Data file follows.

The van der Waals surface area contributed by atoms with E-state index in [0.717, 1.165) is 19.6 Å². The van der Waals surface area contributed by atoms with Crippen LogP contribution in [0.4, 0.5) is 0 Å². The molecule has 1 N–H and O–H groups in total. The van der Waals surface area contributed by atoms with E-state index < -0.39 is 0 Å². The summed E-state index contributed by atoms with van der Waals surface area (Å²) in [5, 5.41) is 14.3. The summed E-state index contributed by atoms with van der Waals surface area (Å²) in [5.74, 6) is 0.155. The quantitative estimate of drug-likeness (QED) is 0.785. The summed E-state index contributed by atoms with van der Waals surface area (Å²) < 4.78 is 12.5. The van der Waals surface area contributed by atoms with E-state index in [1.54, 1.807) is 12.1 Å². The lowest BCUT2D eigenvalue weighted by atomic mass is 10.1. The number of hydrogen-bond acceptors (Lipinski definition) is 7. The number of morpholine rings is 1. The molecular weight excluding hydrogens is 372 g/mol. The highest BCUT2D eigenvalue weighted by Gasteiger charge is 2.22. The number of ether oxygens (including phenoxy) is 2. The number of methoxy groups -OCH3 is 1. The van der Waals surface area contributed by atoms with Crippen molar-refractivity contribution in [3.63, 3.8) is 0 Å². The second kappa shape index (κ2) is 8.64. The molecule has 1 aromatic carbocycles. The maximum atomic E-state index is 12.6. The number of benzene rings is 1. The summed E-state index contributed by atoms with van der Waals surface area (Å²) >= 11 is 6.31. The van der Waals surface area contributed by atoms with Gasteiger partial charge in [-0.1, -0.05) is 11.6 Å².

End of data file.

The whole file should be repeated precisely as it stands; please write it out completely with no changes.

The van der Waals surface area contributed by atoms with E-state index in [0.717, 1.165) is 19.6 Å². The van der Waals surface area contributed by atoms with Crippen LogP contribution in [0.4, 0.5) is 0 Å². The molecule has 1 N–H and O–H groups in total. The van der Waals surface area contributed by atoms with E-state index < -0.39 is 0 Å². The summed E-state index contributed by atoms with van der Waals surface area (Å²) in [5, 5.41) is 14.3. The summed E-state index contributed by atoms with van der Waals surface area (Å²) in [5.74, 6) is 0.155. The quantitative estimate of drug-likeness (QED) is 0.785. The summed E-state index contributed by atoms with van der Waals surface area (Å²) < 4.78 is 12.5. The van der Waals surface area contributed by atoms with E-state index in [1.54, 1.807) is 12.1 Å². The lowest BCUT2D eigenvalue weighted by atomic mass is 10.1. The number of hydrogen-bond acceptors (Lipinski definition) is 7. The number of morpholine rings is 1. The molecular weight excluding hydrogens is 372 g/mol. The highest BCUT2D eigenvalue weighted by Gasteiger charge is 2.22. The number of ether oxygens (including phenoxy) is 2. The number of methoxy groups -OCH3 is 1. The van der Waals surface area contributed by atoms with Crippen molar-refractivity contribution in [3.63, 3.8) is 0 Å². The second kappa shape index (κ2) is 8.64. The molecule has 1 aromatic carbocycles. The maximum atomic E-state index is 12.6. The number of benzene rings is 1. The summed E-state index contributed by atoms with van der Waals surface area (Å²) >= 11 is 6.31. The van der Waals surface area contributed by atoms with Gasteiger partial charge in [-0.1, -0.05) is 11.6 Å².